DIY: Building a school Recommended read

High above Otavalo, parents of a local school have been meeting every day. Not to protest, party or discuss the local teacher, but to build a new two story building that will one day hold eight new classrooms.

The parents of any school can be influential. They can ask, complain and suggest new ideas to leadership.

But they very rarely, indeed almost never, have the impact that the parents of this indigenous school in Ecuador have.

Deep in the heart of the Andes, where people still speak the ancient language of Quichwa, the parents have taken it upon themselves to build a new two storey classroom with their own hands.

The building skills learnt by the parents are not taught, but merely picked up by generation after generation. Incredibly, no ‘ready made’ materials or constructions are used - just the bare steel cables, gravel, wood and cement. The parents take this and put it altogether making ladders and tools as well.

No brick or ready made things are brought up to the school which sits 9000 ft above sea level. To put that into perspective, that’s twice the height of Britain’s largest mountain, Benn Nevis.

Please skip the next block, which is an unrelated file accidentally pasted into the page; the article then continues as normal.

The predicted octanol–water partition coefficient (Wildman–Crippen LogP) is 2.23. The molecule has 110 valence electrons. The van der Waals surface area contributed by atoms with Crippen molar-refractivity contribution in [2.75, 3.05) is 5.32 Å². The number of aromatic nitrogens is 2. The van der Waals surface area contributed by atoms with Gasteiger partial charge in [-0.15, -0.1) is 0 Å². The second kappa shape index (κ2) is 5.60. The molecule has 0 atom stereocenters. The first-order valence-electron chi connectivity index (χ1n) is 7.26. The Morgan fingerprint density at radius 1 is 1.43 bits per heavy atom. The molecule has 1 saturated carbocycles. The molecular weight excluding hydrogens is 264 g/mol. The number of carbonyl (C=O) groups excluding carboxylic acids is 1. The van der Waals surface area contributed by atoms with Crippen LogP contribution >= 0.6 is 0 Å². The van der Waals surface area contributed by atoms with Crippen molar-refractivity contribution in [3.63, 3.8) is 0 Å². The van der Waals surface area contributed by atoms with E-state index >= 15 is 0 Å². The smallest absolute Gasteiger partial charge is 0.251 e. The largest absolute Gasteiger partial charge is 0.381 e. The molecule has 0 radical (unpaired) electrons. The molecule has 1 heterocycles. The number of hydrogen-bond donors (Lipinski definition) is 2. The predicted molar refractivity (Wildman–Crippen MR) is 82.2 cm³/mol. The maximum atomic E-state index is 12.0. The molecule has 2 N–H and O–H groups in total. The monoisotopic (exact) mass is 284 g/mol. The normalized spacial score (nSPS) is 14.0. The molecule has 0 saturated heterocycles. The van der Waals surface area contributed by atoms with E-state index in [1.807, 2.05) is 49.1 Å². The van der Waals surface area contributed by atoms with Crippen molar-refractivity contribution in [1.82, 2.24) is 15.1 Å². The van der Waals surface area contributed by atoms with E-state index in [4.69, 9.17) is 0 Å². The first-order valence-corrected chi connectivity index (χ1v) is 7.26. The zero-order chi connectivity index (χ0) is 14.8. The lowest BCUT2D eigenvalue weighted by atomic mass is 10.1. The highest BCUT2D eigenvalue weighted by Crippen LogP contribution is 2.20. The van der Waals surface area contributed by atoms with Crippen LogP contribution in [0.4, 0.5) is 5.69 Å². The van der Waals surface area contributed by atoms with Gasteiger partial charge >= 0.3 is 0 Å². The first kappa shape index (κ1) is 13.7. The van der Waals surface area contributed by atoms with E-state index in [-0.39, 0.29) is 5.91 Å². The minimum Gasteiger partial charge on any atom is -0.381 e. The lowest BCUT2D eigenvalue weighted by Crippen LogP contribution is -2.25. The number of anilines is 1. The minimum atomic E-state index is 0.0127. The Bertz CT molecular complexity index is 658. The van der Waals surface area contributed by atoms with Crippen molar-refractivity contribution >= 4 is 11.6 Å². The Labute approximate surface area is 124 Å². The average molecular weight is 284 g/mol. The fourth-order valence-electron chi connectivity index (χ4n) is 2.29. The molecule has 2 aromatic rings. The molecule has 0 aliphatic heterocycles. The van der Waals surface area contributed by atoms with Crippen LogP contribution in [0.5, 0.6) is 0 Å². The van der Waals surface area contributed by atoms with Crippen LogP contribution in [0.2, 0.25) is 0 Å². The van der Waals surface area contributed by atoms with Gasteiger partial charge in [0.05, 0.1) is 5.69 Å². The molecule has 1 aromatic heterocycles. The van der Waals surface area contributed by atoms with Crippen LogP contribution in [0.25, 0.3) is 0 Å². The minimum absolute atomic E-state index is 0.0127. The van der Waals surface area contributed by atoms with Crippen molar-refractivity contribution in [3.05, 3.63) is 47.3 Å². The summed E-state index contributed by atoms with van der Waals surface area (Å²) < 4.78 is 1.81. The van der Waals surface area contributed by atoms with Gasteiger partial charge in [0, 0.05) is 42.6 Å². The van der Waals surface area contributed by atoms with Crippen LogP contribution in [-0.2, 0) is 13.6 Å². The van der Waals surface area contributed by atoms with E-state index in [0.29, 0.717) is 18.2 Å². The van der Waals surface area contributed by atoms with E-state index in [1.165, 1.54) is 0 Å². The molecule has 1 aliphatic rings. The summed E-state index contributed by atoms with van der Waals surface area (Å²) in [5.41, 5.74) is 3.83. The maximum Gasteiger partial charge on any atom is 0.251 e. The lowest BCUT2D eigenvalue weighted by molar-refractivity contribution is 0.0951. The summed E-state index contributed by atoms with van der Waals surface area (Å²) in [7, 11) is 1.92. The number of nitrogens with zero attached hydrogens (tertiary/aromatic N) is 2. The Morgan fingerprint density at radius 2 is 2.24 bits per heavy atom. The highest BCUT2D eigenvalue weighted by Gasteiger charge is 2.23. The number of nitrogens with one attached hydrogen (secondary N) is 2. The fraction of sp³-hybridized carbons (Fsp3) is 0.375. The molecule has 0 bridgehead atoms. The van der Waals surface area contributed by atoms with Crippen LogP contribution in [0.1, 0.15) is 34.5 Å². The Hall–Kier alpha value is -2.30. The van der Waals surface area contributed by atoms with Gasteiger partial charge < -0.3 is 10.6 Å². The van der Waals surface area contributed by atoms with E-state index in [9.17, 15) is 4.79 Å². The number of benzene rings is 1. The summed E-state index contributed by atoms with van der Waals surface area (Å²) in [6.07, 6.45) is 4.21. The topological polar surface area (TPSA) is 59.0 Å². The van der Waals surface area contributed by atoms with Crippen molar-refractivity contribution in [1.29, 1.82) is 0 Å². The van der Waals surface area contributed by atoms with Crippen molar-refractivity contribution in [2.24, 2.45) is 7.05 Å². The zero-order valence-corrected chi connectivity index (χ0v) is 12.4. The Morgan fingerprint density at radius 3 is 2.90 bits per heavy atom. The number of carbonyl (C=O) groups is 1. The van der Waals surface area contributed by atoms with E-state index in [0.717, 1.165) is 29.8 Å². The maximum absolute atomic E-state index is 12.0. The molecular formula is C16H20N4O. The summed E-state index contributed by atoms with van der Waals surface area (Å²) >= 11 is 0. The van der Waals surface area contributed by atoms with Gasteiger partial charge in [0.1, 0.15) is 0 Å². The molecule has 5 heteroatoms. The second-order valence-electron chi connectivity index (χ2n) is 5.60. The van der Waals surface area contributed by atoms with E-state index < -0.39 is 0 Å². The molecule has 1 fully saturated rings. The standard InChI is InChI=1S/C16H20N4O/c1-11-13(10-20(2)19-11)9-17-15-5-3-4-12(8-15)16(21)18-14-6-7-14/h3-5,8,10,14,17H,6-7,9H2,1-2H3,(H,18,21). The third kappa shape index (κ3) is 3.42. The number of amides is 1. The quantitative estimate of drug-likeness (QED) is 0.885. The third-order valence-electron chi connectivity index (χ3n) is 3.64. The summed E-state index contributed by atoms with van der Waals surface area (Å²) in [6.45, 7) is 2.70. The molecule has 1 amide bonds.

Starting work at seven in the morning and finishing at six when it gets dark, the labourers are paid $8 a day for their efforts, only stopping for lunch of rice and potatoes, with chicken, if they’re lucky.

The whole building project for the two storey building, will last three months and cost just $20,000.

The weather too, is no hindrance to the workers, as they battle through spitting rain and sometimes heavy winds. There is of course no safety equipment, but then again no one to sue for not taking the proper precautions. Many work bare hand and in rubber boots.

 Whilst they work, their own flesh and blood watch proudly with their noses pressed against the glass as they marvel at the sight of their parents building this great thing for them to learn.

When asked whether they feel ‘proud to be building a school classroom for their children to be educated,’ the parents’ response is one of surprise.

‘It’s good to able to do this, but this is just normal work for us. If we weren’t doing this, then we would be working in the fields or in our houses,’ says José Manuel.

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